Debunking Common Energy Savings Myths

Posted On: September 25, 2019

When it comes to saving energy, there’s a lot of old wives’ tales floating around. Common sense doesn’t always lead to savings and doing what you think is efficient isn’t always the best approach. Check out some myths you’ll need to steer clear of if you’re looking for a lower energy bill.

“Leaving the lights on uses less energy than turning them on and off.” – Sure, turning on a light uses a small surge of energy, but if you think that surge uses more energy than just leaving the light-bulb on, then you’re mistaken. Also, turning your lights on and off will not reduce their lifespan.

“Lowering the thermostat will cool my home quicker.” – The lower the number, the quicker the temperature change, right? Wrong. AC units (and furnaces) always, always operate at the same speed. Requiring a greater temperature change will only require it to work for a longer period of time to achieve the desired setting.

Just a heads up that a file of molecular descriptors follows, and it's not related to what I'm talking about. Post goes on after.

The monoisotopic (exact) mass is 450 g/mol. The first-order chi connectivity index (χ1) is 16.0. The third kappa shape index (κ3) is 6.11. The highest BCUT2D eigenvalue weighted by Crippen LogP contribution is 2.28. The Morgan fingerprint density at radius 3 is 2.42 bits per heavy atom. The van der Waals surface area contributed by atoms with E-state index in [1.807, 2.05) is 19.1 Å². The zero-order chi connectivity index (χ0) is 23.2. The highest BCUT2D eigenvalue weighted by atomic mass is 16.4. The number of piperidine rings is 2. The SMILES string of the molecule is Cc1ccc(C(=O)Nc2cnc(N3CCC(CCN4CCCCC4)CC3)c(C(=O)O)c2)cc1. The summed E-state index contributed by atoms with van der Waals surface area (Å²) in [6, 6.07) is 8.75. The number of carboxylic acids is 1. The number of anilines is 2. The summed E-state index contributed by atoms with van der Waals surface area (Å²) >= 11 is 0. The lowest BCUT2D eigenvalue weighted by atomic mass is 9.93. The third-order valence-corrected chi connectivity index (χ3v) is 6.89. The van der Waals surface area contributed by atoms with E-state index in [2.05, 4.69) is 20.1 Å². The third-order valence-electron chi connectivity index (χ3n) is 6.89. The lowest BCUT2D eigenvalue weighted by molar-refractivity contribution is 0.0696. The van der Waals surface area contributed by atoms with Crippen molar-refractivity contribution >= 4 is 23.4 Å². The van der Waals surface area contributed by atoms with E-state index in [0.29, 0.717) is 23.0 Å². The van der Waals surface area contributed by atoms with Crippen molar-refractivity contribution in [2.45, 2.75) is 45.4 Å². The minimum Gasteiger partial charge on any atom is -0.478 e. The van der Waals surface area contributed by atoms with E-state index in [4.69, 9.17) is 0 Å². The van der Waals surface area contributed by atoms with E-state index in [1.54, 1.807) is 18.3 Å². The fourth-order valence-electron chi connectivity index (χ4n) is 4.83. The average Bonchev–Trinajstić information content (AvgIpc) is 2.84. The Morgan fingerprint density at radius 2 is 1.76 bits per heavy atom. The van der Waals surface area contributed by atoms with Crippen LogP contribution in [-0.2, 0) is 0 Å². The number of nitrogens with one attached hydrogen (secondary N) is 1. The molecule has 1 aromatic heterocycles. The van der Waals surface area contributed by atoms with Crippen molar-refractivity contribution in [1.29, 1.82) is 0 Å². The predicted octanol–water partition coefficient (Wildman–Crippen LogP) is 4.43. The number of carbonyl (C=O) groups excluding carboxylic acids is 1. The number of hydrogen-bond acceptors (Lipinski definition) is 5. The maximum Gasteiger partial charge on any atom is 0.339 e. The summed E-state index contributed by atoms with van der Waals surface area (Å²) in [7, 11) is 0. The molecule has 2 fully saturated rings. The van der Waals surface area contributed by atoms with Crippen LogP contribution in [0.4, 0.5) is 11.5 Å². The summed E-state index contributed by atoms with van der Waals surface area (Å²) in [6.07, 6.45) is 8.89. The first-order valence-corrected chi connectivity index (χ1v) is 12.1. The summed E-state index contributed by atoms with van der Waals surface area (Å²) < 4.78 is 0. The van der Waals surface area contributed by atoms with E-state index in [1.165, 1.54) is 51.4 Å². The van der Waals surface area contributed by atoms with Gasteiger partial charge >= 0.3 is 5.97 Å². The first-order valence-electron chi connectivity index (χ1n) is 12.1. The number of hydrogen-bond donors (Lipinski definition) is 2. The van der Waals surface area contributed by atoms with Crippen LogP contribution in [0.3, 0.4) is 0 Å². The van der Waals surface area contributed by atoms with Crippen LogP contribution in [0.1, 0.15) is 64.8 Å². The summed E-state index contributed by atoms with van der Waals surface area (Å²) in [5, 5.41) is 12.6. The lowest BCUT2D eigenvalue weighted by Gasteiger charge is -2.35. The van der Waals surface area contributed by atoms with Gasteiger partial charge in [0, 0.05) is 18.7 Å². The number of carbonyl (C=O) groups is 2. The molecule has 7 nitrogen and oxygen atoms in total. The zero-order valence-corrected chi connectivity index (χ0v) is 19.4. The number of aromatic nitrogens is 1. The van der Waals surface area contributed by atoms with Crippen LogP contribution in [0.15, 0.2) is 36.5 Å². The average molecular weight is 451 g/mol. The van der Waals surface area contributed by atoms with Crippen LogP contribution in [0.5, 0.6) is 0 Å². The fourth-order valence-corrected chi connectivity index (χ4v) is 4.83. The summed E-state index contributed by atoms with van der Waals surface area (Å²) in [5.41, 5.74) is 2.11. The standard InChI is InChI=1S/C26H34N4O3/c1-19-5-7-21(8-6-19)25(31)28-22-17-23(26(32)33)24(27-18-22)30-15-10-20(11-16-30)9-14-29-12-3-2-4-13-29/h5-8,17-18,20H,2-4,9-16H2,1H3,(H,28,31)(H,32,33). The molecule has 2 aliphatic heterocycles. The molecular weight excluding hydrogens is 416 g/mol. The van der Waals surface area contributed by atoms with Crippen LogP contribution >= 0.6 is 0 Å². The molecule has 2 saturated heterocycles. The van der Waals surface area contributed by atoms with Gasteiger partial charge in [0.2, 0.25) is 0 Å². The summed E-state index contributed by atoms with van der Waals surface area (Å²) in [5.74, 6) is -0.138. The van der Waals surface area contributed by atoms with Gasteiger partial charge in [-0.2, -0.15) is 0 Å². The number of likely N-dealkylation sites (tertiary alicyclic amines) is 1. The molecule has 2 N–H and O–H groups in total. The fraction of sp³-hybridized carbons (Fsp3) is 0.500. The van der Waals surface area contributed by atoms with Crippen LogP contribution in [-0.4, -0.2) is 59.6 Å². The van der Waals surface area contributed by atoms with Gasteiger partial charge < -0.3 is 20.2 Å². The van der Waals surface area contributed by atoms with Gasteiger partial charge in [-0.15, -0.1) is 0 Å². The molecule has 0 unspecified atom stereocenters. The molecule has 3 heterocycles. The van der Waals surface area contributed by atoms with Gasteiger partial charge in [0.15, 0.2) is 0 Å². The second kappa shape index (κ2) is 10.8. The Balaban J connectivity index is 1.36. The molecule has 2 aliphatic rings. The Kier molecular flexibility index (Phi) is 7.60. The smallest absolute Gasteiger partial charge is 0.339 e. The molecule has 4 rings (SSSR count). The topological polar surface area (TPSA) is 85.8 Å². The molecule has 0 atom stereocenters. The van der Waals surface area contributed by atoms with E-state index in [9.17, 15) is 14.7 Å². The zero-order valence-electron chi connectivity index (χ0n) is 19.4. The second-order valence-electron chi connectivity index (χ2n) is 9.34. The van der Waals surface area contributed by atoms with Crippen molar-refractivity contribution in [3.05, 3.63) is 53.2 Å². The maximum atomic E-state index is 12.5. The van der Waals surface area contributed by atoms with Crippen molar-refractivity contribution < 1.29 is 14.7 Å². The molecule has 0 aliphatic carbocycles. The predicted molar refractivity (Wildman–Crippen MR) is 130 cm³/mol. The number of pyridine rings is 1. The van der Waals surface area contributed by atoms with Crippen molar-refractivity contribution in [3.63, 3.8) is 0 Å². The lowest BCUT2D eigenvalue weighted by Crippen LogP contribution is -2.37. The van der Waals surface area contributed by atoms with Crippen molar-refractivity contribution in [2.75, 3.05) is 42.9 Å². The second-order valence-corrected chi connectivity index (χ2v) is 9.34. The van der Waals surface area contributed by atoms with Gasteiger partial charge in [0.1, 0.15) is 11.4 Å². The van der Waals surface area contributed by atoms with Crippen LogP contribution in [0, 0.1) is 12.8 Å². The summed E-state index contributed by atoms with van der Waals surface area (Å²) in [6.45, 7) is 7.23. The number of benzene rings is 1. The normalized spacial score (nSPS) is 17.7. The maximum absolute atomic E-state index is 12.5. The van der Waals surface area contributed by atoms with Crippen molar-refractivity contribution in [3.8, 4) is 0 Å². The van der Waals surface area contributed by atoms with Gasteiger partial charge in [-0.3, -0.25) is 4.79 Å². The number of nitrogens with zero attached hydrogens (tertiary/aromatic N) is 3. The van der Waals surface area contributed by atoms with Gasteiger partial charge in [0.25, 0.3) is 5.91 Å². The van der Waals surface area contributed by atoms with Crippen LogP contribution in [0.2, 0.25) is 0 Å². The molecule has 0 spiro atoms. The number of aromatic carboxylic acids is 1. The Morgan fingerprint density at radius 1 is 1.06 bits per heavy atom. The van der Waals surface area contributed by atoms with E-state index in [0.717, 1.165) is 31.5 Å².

“Closing vents will cut down on energy costs.” – This one is counterintuitive: closing the vent to a room does not actually benefit the rooms where you left the vents open. In fact, not only does it not redirect air, but you run the risk of causing pressure to build up, leading to duct leaks and wasted energy.

“Halogen bulbs are the best.” – Halogen bulbs are not the best. They consume more energy than CFLs and LED bulbs, and they have a shorter lifespan. Halogens may be better than standard incandescent bulbs but do yourself a solid and switch to CFLs and LED bulbs.

“LED bulbs cost more than regular bulbs.” – Looking at the price when they’re on the shelf next to each other is deceptive. That price tag doesn’t consider that a LED bulb has a lifespan of up to 50,000 hours. Or, said another way, that LED bulb could be on for 12 hours a day, for 11 years straight, and use less energy the entire time. That’s one investment that’ll certainly pay off.

“Hand-washing dishes saves more than a dishwasher.” – Just about every dishwasher now is designed with energy-efficiency in mind. Unless you’re extra mindful about turning the faucet on and off between scrubbing and rinsing dishes, you can save both water and energy by just throwing them in the dishwasher.

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